As somewhat of a follow-up to this post over here, I just spent an hour or so walking around an area of Pankow. Running north and east of the tip of Prenzlauer Berg, it is a rather surreal combination of suburban old-East buildings, trees and parks, allotments and slightly desolate geography peopled with accidental, old city dwellers.
Walking alongside the S-Bahn tracks up Norweger Straße, the path turns surprisingly greener and the right hand side becomes a series of small outdoor allotments populated by children, grandparents and the odd parked car (the path next to it even has its own name—Kastaniengasse). Twenty-something degrees Celsius also brought out dog-walkers (mostly Labradors and terriers), barely-dressed women and a large gaggle of middle-aged cyclists on some kind of Here-Is-Where-The-Wall-Used-To-Be tour.
After a few minutes, the Mauerweg veered left at a right angle. Later I would walk down here, beneath very low-built S-Bahn bridges and past a playground with what I assumed were poorer families enjoying table tennis and strange trampolines made from around 2 feet square recesses in the pavement filled evidently with some kind of bouncy material.
For now, I headed right onto Dolimitenstraße, where the buildings were a mixture of post-1989 housing project developments and older blocks with knotted, dark wooden doors which were about 6 feet high and had small, diamond-shaped windows. Making a short circle I came back past a small park where young Turkish guys were playing basketball, dogs were being walked, and people’s yet-again-unclothed torsos were being sunned.
What really strikes me about Pankow, an area which is more or less outside of the central sections of Berlin, is how very green and suburban and extremely quiet it was. Hardly any cars and very few bus or Straßenbahn stops appeared until I made the circuit back onto Bornholmer Straße, and most of the people I saw were engaged in Saturday afternoon relaxation. It was certainly enough of a break from people and city-saturation for today (and I took a few decent photographs), but the old-East feel of desolation and the replacement of Prenzlauer Berg yuppies with poorer families and odd buildings made it distinctly more alienating.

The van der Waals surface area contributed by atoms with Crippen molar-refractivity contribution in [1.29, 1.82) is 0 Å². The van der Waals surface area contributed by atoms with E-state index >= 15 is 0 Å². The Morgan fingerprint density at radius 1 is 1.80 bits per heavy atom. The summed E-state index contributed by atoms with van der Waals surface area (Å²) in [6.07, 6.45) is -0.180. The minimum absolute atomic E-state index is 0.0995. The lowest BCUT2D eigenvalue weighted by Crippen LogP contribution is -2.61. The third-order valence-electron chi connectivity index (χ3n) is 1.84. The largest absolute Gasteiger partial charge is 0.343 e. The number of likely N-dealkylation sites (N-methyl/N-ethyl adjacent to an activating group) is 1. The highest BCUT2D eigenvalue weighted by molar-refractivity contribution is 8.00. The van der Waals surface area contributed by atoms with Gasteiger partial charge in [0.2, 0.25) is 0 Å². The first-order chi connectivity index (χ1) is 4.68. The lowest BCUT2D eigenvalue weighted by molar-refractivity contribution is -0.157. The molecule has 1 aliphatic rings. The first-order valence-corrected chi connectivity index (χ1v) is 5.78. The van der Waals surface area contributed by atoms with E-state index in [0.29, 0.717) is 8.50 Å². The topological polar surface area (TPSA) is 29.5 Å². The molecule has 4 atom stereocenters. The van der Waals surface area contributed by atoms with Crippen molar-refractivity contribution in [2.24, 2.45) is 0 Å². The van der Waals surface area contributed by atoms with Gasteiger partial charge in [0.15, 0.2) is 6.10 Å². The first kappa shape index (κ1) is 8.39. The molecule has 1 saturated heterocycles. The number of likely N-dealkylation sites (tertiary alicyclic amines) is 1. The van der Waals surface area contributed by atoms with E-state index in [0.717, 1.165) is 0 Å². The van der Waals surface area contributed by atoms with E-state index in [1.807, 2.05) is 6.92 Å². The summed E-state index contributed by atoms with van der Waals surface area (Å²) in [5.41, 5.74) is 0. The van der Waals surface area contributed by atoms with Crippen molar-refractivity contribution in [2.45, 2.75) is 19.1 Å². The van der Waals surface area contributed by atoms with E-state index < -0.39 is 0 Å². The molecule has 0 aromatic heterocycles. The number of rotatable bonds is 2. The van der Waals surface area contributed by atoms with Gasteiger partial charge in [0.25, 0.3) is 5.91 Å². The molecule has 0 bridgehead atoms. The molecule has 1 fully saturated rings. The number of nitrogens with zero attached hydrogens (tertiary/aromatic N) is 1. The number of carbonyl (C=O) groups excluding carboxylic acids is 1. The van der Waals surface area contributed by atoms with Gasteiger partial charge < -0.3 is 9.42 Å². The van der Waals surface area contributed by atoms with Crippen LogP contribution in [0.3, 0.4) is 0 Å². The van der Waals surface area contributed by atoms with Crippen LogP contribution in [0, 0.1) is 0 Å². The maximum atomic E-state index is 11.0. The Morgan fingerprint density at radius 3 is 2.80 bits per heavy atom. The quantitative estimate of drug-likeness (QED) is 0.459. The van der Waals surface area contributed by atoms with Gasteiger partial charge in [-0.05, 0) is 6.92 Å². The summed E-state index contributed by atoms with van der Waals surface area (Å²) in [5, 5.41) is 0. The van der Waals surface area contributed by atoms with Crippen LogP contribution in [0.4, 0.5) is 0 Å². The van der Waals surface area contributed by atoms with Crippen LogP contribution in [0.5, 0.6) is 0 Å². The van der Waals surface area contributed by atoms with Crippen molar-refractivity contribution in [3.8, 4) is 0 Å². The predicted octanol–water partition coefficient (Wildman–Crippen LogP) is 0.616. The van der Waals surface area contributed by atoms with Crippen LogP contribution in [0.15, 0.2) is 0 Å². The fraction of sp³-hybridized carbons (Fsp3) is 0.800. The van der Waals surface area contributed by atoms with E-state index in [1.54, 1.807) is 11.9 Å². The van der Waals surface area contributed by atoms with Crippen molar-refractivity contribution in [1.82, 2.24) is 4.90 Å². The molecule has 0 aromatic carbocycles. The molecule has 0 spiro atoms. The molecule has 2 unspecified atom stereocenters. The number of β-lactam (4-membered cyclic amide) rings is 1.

Verfremdung & Factions
By comparison to the US, perhaps it is easier to find this slightly odd but pleasant feeling of Verfremdung in places such as Berlin, and in European countries in general, because the delineation between areas (and people’s subsequent notion of what the areas are like) is far less definite. In American cities (I have no real experience of this but it seems possible) the areas—and most especially the demographic of people living in specific areas—is more confining. Taking Boston as an example, you could argue there are predominantly African-America areas, Italian, Irish and probably other inhabitant-defined locations. See here for some ethnic demographics in Boston.
In typical US bipolarity, people crowd together to form a community in a particular geographic location, and then split into factions and fractions within that location. Maybe it’s related to insecurity and identity anxiety, but it also means that the more surreal experiences are confined to a certain place, are all the more surreal because of that, and the people there might frown more upon letting ‘outsiders’ from the larger community into their cit-faction. Of course if you can identify with them, perhaps you will stand a chance. Not that that means I will be going into a dive bar in Southie.
But then many things about the United States involve a constant struggle between integration and freedom of identity. Isn’t that what the country is all about?